Sep 8, 2013; Chicago, IL, USA; Milwaukee Brewers pitcher Yovani Gallardo (49) pitches in the first inning of their game against the Chicago Cubs at Wrigley Field. Mandatory Credit: Matt Marton-USA TODAY Sports

Reviewing the Brew Round-table: Should Yovani Gallardo go?


Here at Reviewing the Brew, we are starting a new weekly segment called the round-table. Every week, a question will be posed that each of the responding staffers will respond to and the answers will be posted on here. For this week, the question dealt with Yovani Gallardo and his future with the team:

Should the Brewers try to shop Gallardo?

Where does Yovani Gallardo’s future in Milwaukee stand? Mandatory Credit: Charles LeClaire-USA TODAY Sports

Justin Schultz:

“Yes, without a doubt he should be traded. He’s an average pitcher who can’t seem to go more than five innings.”

Lou Olsen:

“Gallardo should at the very least be shopped.  If you can’t find a reasonable place for him, that is one thing.  But if you don’t even field offers, then you are basically saying “We are only half-rebuilding”.  If we are going to rebuild from the farm system up, Gallardo has to be a casualty in that.”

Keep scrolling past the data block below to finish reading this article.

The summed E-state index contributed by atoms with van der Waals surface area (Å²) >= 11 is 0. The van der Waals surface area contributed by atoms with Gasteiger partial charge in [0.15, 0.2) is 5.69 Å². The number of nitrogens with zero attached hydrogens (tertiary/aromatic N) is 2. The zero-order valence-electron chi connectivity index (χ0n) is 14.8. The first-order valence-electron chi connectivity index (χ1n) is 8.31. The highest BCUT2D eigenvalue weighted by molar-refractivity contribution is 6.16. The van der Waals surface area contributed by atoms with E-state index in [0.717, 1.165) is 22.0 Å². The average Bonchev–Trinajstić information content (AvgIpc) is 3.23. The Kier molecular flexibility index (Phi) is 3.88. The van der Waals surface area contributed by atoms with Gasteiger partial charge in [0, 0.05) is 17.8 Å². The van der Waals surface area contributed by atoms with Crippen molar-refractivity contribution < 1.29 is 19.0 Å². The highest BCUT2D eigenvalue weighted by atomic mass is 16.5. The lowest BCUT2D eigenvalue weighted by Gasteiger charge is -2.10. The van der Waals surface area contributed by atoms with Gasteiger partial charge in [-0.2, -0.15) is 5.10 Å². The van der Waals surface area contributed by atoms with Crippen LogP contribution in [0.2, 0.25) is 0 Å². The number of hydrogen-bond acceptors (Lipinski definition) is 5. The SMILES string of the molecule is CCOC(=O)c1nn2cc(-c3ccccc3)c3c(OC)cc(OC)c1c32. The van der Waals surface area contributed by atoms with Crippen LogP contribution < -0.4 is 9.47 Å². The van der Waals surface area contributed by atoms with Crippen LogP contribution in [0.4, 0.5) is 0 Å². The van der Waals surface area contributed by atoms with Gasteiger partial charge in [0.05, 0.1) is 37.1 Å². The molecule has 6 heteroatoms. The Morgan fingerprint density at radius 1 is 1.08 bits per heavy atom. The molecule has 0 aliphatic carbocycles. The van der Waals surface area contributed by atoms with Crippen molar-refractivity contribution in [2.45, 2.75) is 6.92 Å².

Curt Hogg:

“In the words of Lee Corso, “Not so fast, my friends!” At the trade deadline, we saw Gallardo’s stock fall and fall until he suffered an injury at Chicago. Even though the Brewers are at no point going to compete with their current team in 2014, I don’t think that receiving one or two fringe prospect to give up Gallardo is worth it. He’s not necessarily Corey Hart or Rickie Weeks–his best years may not be behind him. I say hold on to him until at least July 2014, when his stock may be even higher. We’d be selling at a low point if Gallardo was shopped now.”

Benjamin Orr:

“The Brewers knew that someone was going to be moved before the trade deadline this season, but nobody had a clue as to who it would be. Gallardo was supposed to be that guy, which tells me that they still have intentions on trading him. For now, keeping him in the rotation isn’t the worst possible thing in the world, because at least then the Brewers will have someone with experience to fall back on every once in a while. Then if things pick up and the market opens, by all means try to trade Gallardo, but until then it just seems like it wouldn’t generate a whole lot of good by doing it now.”

So there are our answers on the matter. Do you have something to add to the conversation? If you would like to give us a question to answer, just ask us on Twitter and we’ll try to get to whatever questions you may have.

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